danieLion wrote:The Buddha was not a collectivist.

The Buddha was a samaṇa -- a homeless ascetic.

danieLion wrote:The type of collectivism Kim and chownah reference is not the type of collectivism the Buddha instituted for his monks and nuns. It was not created to change the world. It was created to assist the serious seekers in waking up.

The dhammavinaya and ordained sangha can co-exist with egalitarian and collectivist principles and co-ops just as easily as they can with capitalist principles -- maybe even moreso. From a Buddhist perspective:

Image

Image
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Re: The Buddha and Occupy Wall Street

Postby chris98e » Thu Nov 10, 2011 9:45 pm

TMingyur wrote:The Buddha did not teach worldly engagement. Kind regards
.
I have to disagree with that on the grounds that the Buddha always had time to see someone who wan't a monk and talk to them and teach them the way. If the Buddha did not talk to non-monks then you would be right. But the Buddha did talk to people who weren't monks and thus did not shun worldly engagment. :coffee:
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Re: The Buddha and Occupy Wall Street

Postby manas » Thu Nov 10, 2011 10:45 pm

I can see both sides to this issue.

On the one hand, we are nuts if we do not practise dhamma for the sake of awakening every waking moment, putting aside worldly concerns, at least until we have broken through to the first stage of awakening. (Yes, technically that makes me 'nuts' as well. These human births are as rare as hen's teeth, so I hear).

On the other hand, (many of) the ruling elite are quite satanic (according to the research I have done) and who knows, maybe if they ultimately enforce a global government with all of us safely microchipped and under total surveillance, they might then just decide to ban ALL religious activity, including ours...so, does it really 'not matter' to try and prevent this (global government / criminal bankster rule) from happening?

How I wish life were simple, with no dilemmas!

:anjali:
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Re: The Buddha and Occupy Wall Street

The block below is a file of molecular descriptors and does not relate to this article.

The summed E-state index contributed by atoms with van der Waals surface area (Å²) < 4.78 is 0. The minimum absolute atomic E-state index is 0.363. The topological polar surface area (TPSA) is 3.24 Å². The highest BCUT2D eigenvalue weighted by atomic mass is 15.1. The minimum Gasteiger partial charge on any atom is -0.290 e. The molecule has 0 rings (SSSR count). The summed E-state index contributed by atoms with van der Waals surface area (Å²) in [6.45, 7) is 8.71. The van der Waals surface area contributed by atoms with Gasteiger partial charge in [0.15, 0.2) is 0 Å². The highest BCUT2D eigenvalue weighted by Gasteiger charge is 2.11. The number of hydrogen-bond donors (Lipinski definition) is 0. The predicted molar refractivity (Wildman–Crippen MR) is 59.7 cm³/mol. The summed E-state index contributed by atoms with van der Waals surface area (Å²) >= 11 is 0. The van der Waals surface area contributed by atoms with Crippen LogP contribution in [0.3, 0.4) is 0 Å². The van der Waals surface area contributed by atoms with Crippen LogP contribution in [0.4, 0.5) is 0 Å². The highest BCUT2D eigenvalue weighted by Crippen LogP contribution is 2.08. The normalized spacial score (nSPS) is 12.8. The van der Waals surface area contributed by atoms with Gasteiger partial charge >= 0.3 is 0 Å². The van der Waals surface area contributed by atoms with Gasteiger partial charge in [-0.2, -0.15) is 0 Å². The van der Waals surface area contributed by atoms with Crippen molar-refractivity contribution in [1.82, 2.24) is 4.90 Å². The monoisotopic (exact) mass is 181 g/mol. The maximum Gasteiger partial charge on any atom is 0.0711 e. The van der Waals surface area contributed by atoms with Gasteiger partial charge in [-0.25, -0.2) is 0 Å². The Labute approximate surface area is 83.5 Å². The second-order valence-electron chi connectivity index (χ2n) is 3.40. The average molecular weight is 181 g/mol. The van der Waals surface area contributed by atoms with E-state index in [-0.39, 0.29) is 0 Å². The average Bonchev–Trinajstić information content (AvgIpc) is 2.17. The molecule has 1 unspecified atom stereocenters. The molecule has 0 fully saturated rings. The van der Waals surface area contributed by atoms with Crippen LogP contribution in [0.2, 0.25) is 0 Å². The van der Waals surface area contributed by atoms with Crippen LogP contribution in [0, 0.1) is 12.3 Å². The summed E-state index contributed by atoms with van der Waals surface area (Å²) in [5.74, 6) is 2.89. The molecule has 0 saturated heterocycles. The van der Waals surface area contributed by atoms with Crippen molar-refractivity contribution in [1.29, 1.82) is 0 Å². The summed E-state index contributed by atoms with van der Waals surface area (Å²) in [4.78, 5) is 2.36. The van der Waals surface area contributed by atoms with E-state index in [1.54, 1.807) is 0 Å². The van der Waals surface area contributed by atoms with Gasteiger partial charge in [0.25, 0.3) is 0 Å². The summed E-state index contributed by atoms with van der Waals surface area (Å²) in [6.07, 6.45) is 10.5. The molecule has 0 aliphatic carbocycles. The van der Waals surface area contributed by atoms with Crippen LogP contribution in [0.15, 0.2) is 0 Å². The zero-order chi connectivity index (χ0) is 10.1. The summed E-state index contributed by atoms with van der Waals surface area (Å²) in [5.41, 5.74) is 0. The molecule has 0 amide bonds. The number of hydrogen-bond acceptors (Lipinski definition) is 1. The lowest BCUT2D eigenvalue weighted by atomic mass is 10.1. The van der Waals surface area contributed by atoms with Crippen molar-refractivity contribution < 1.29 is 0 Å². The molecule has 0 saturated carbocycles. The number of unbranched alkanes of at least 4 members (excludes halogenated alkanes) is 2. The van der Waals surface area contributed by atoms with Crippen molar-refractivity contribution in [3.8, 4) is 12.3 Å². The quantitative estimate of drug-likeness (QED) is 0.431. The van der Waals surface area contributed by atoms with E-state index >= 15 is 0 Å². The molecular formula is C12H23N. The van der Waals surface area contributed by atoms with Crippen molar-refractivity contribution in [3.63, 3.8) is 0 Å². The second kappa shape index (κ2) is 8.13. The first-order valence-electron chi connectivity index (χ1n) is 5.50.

Postby danieLion » Fri Nov 11, 2011 7:15 am

Ñāṇa wrote:
danieLion wrote:The Buddha was not a collectivist.

The Buddha was a samaṇa -- a homeless ascetic.

danieLion wrote:The type of collectivism Kim and chownah reference is not the type of collectivism the Buddha instituted for his monks and nuns. It was not created to change the world. It was created to assist the serious seekers in waking up.

The dhammavinaya and ordained sangha can co-exist with egalitarian and collectivist principles and co-ops just as easily as they can with capitalist principles -- maybe even moreso. From a Buddhist perspective:

Image

Image

:bow: :bow: :bow:
Daniel :heart:
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Re: The Buddha and Occupy Wall Street

Postby danieLion » Fri Nov 11, 2011 7:20 am

retrofuturist wrote:Greetings,

The BCC Bookshop is back online... and with it, the chance to get Dharmasena Hettiarachchi's excellent "Buddhist Economic Philosophy - As Reflected In Early Buddhism" for just $1.70 plus postage.

Image

http://www.buddhistcc.net/bookshop/book ... sp?bid=372

Metta,
Retro. :)

Hi Retro,
This books looks extremely promising. I can't recall for sure, but I remember someone requesting a synopsis from you and would like to second that with a big PLEASE and add to it, with true sincerity and absolute due respect, why do you recommend it? How can it inform bhavana? Etc...?
Warmly,
Daniel :heart:
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Re: The Buddha and Occupy Wall Street

Postby retrofuturist » Fri Nov 11, 2011 7:23 am

Greetings,

There is no simple "wrap up" unfortunately - the conclusion chapter itself takes about 20-30 pages from memory.

Metta,
Retro. :)
If you have asked me of the origination of unease, then I shall explain it to you in accordance with my understanding:
Whatever various forms of unease there are in the world, They originate founded in encumbering accumulation. (Pārāyanavagga)


Exalted in mind, just open and clearly aware, the recluse trained in the ways of the sages:
One who is such, calmed and ever mindful, He has no sorrows! -- Udana IV, 7


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Re: The Buddha and Occupy Wall Street

Postby daverupa » Fri Nov 11, 2011 12:35 pm

retrofuturist wrote:Greetings,

There is no simple "wrap up" unfortunately - the conclusion chapter itself takes about 20-30 pages from memory.

Metta,
Retro. :)


Are you able to list, say, three changes with your lay Buddhist practice as a result of the read? Tweaks, refinements, droppings?
    "And how is it, bhikkhus, that by protecting oneself one protects others? By the pursuit, development, and cultivation of the four establishments of mindfulness. It is in such a way that by protecting oneself one protects others.

    "And how is it, bhikkhus, that by protecting others one protects oneself? By patience, harmlessness, goodwill, and sympathy. It is in such a way that by protecting others one protects oneself.
- Sedaka Sutta [SN 47.19]